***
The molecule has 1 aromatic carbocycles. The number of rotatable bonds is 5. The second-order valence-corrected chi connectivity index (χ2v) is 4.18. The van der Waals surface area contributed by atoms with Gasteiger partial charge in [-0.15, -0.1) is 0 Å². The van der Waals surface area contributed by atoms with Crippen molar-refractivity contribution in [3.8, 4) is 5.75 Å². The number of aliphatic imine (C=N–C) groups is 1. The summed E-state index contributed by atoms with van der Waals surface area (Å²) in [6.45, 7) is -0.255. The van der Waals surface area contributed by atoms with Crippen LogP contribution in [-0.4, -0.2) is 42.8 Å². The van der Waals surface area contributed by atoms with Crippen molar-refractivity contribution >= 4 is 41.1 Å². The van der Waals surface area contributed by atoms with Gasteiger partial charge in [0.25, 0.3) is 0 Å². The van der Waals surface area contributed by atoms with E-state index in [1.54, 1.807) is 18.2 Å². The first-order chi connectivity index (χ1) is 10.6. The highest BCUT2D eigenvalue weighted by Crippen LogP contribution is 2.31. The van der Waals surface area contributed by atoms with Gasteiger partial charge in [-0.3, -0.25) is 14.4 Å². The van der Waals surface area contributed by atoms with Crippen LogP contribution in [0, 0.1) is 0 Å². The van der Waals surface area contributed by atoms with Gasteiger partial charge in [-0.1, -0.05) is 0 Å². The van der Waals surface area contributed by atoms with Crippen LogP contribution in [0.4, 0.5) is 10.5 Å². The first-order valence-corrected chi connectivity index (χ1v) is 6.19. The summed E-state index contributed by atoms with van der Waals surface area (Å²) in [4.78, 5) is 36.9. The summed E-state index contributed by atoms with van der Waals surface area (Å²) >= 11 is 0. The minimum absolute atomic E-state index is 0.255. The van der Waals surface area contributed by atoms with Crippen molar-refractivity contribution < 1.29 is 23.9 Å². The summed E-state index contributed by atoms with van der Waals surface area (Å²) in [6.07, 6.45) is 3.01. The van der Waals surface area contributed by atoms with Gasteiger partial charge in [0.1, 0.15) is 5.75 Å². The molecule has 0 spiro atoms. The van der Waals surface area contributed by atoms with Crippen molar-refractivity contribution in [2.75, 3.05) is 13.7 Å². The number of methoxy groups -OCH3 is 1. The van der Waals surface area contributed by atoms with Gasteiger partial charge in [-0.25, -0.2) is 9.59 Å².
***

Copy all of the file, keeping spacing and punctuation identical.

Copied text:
The molecule has 1 aromatic carbocycles. The number of rotatable bonds is 5. The second-order valence-corrected chi connectivity index (χ2v) is 4.18. The van der Waals surface area contributed by atoms with Gasteiger partial charge in [-0.15, -0.1) is 0 Å². The van der Waals surface area contributed by atoms with Crippen molar-refractivity contribution in [3.8, 4) is 5.75 Å². The number of aliphatic imine (C=N–C) groups is 1. The summed E-state index contributed by atoms with van der Waals surface area (Å²) in [6.45, 7) is -0.255. The van der Waals surface area contributed by atoms with Crippen LogP contribution in [-0.4, -0.2) is 42.8 Å². The van der Waals surface area contributed by atoms with Crippen molar-refractivity contribution >= 4 is 41.1 Å². The van der Waals surface area contributed by atoms with Gasteiger partial charge in [0.25, 0.3) is 0 Å². The van der Waals surface area contributed by atoms with E-state index in [1.54, 1.807) is 18.2 Å². The first-order chi connectivity index (χ1) is 10.6. The highest BCUT2D eigenvalue weighted by Crippen LogP contribution is 2.31. The van der Waals surface area contributed by atoms with Gasteiger partial charge in [-0.3, -0.25) is 14.4 Å². The van der Waals surface area contributed by atoms with Crippen LogP contribution in [0, 0.1) is 0 Å². The van der Waals surface area contributed by atoms with Gasteiger partial charge in [-0.1, -0.05) is 0 Å². The van der Waals surface area contributed by atoms with Crippen LogP contribution in [0.4, 0.5) is 10.5 Å². The first-order valence-corrected chi connectivity index (χ1v) is 6.19. The summed E-state index contributed by atoms with van der Waals surface area (Å²) in [4.78, 5) is 36.9. The summed E-state index contributed by atoms with van der Waals surface area (Å²) >= 11 is 0. The minimum absolute atomic E-state index is 0.255. The van der Waals surface area contributed by atoms with Crippen molar-refractivity contribution < 1.29 is 23.9 Å². The summed E-state index contributed by atoms with van der Waals surface area (Å²) in [6.07, 6.45) is 3.01. The van der Waals surface area contributed by atoms with Gasteiger partial charge in [0.1, 0.15) is 5.75 Å². The molecule has 0 spiro atoms. The van der Waals surface area contributed by atoms with Crippen molar-refractivity contribution in [2.75, 3.05) is 13.7 Å². The number of methoxy groups -OCH3 is 1. The van der Waals surface area contributed by atoms with Gasteiger partial charge in [-0.25, -0.2) is 9.59 Å².